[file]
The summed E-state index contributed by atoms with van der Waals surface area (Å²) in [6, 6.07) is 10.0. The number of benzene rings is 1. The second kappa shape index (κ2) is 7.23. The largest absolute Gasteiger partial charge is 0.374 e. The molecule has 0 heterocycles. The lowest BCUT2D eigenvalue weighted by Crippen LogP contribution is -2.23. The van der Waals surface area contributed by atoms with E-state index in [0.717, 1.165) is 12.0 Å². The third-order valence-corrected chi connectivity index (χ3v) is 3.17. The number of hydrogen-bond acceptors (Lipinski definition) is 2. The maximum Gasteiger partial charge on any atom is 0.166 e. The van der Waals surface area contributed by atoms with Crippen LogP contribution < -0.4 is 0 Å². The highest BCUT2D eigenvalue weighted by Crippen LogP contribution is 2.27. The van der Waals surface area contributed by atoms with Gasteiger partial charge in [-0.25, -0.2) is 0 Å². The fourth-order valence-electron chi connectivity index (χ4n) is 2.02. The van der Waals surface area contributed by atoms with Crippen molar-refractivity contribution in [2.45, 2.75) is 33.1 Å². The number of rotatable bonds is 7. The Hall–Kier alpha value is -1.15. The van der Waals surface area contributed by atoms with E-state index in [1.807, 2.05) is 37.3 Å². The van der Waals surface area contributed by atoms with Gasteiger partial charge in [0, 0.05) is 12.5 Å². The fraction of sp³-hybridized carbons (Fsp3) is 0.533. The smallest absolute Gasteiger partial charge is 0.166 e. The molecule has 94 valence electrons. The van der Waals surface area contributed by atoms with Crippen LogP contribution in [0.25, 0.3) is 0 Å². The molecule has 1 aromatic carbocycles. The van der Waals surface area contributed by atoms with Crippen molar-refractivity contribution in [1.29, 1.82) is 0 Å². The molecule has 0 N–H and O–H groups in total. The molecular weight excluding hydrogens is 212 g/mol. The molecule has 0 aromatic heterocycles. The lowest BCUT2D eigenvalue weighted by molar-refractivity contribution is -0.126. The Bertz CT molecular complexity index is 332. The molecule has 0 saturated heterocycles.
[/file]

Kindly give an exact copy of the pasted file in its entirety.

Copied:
The summed E-state index contributed by atoms with van der Waals surface area (Å²) in [6, 6.07) is 10.0. The number of benzene rings is 1. The second kappa shape index (κ2) is 7.23. The largest absolute Gasteiger partial charge is 0.374 e. The molecule has 0 heterocycles. The lowest BCUT2D eigenvalue weighted by Crippen LogP contribution is -2.23. The van der Waals surface area contributed by atoms with E-state index in [0.717, 1.165) is 12.0 Å². The third-order valence-corrected chi connectivity index (χ3v) is 3.17. The number of hydrogen-bond acceptors (Lipinski definition) is 2. The maximum Gasteiger partial charge on any atom is 0.166 e. The van der Waals surface area contributed by atoms with Crippen LogP contribution < -0.4 is 0 Å². The highest BCUT2D eigenvalue weighted by Crippen LogP contribution is 2.27. The van der Waals surface area contributed by atoms with Gasteiger partial charge in [-0.25, -0.2) is 0 Å². The fourth-order valence-electron chi connectivity index (χ4n) is 2.02. The van der Waals surface area contributed by atoms with Crippen molar-refractivity contribution in [2.45, 2.75) is 33.1 Å². The number of rotatable bonds is 7. The Hall–Kier alpha value is -1.15. The van der Waals surface area contributed by atoms with E-state index in [1.807, 2.05) is 37.3 Å². The van der Waals surface area contributed by atoms with Gasteiger partial charge in [0, 0.05) is 12.5 Å². The fraction of sp³-hybridized carbons (Fsp3) is 0.533. The smallest absolute Gasteiger partial charge is 0.166 e. The molecule has 94 valence electrons. The van der Waals surface area contributed by atoms with Crippen LogP contribution in [0.25, 0.3) is 0 Å². The molecule has 1 aromatic carbocycles. The van der Waals surface area contributed by atoms with Crippen molar-refractivity contribution in [1.29, 1.82) is 0 Å². The molecule has 0 N–H and O–H groups in total. The molecular weight excluding hydrogens is 212 g/mol. The molecule has 0 aromatic heterocycles. The lowest BCUT2D eigenvalue weighted by molar-refractivity contribution is -0.126. The Bertz CT molecular complexity index is 332. The molecule has 0 saturated heterocycles.